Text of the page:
The police operatives proceeded to conduct a briefing for the execution of the search warrants.  The said briefing was made at the Conference Room of the Naga City Police Office on 21 October 2008, at about 4:10 A.M.15  The briefing of the team was photographed.  Among those present are the members of the raiding team16 and the mandatory witnesses, i.e. representative from the DOJ, Carlo Lamberto Tayo; media representative, Roy Ranoco; elected punong barangay of Sabang, Naga City Jose Jacobo and Kagawad Eugene Froyalde of Sabang, Naga City.

Around 5:10 AM of 21 October 2008, the group proceeded to the residence of appellant.  They were accompanied by the DOJ and media representatives together with the local barangay officials.  Upon reaching appellant’s house, the raiding team knocked at his door and identified themselves as police officers from the Naga City Police Office and informed him that they are executing the search warrants issued by Judge Jaime Contreras.  They told appellant that they have witnesses with them, and read to him the contents of the warrants and apprised him of his constitutional rights.17  PO2 Quintin Tusara took pictures of everything that transpired while the operatives were executing the warrants.18

When appellant was asked to produce the items enumerated in the search warrant, if indeed he really had them, appellant voluntarily presented the items which he took under his pillow.  The items consisted of nine and a half (9 ½) bricks of suspected dried marijuana leaves sealed with packaging tape, two (2) big bricks of suspected dried marijuana leaves sealed with packaging tape, four (4) medium size cubes of suspected dried marijuana leaves placed inside the small transparent plastic sachet, and eighteen (18) pieces of small cubes of suspected dried marijuana leaves placed inside the small transparent plastic sachet.19  Also found were seventy-seven (77) pieces of empty transparent plastic sachets.  SPO1 Aguilar, placed his initial, “FBA,” in the said items.20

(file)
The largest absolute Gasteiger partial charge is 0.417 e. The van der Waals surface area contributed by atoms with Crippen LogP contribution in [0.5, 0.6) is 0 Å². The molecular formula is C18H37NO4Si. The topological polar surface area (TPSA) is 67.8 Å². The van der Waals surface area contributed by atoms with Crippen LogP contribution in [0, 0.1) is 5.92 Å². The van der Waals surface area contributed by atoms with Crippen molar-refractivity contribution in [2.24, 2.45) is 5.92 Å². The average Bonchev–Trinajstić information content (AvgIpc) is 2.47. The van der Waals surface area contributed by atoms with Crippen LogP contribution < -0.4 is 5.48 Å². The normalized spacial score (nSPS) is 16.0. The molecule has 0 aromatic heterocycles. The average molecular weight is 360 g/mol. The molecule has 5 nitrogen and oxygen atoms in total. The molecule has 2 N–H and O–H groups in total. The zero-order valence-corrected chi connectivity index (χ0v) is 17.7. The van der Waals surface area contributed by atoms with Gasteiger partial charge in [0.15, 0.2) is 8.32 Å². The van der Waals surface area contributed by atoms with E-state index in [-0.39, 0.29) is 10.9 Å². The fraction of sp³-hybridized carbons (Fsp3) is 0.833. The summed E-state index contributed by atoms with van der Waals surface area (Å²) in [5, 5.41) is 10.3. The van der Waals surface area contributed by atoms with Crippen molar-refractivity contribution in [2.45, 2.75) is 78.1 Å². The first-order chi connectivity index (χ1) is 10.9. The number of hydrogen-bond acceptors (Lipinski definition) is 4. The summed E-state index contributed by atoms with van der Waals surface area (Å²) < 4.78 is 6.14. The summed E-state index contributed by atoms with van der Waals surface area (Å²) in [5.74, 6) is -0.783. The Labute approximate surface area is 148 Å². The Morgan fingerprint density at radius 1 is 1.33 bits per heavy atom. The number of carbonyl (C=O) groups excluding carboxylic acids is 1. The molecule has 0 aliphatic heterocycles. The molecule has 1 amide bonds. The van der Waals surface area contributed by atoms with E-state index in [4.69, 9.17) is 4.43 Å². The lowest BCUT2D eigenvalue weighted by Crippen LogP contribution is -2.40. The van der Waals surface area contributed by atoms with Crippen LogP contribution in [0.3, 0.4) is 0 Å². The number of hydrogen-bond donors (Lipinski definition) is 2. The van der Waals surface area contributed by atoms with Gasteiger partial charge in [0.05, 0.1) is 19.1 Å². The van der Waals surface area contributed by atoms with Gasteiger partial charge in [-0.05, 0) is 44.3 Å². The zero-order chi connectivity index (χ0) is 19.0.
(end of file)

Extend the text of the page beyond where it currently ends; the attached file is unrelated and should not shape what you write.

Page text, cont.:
No firearm was found at the residence of appellant.  An inventory was then conducted right inside the house of appellant and a certificate of inventory was prepared by SPO1 Louie Ordonez.21  The Certificate of Inventory and Certification of Orderly Search were duly signed by the witnesses in the presence of appellant.22

After making the necessary markings, appellant and the items seized from him were brought to the Naga City Police Station.23

The seized items were returned to the court of origin but were subsequently withdrawn for laboratory examination.24  A request to the Camarines Sur Provincial Office was subsequently made by SPO1 Aguilar and the seized items were immediately brought to the Crime Laboratory for field test examination.25 The seized items were duly received by P/Insp. Edsel Villalobos (P/Insp. Villalobos).26

When subjected to both initial and final test examinations by P/Insp. Villalobos, the seized items were found positive for the presence of marijuana.27

Version of the Defense

In the early morning of 21 October 2008, appellant was in his house located in Sabang, Naga City together with his wife and children.  Somebody knocked at their door, so he peeped through the window and asked who was knocking.  He noticed a lot of people outside and asked them who were they.  Somebody answered that he was Kapitan, so the witness opened the door.  They entered appellant’s house and immediately took pictures of it.  He was told to just stay at the side and asked him to bring out the gun and the illegal drugs.  When asked to bring out the illegal drugs, he heard somebody shouted, “I have already found it.”  They went near the table, but he was not able to see what they were doing because the table was surrounded by men.  At that time, the appellant was seated on a bamboo chair with his hands placed on his nape.  Thereafter, he was called and asked to sign on a piece of paper.  When he asked what was that for, they told him that they were for the things found in his house.  A man approached him and read to him the contents of the warrant.  Then, he was handcuffed and brought to the police station.28

Ruling of the RTC


In a Decision dated 16 November 2009, the trial court found appellant guilty beyond reasonable doubt of the offense charged.  The RTC found that the prosecution succeeded in proving beyond reasonable doubt the guilt of the appellant for violation of Section 11, Article II, R.A. No. 9165.  Appellant was sentenced to suffer the penalty of life imprisonment and to pay a fine of Two Million Pesos (P2,000,000.00).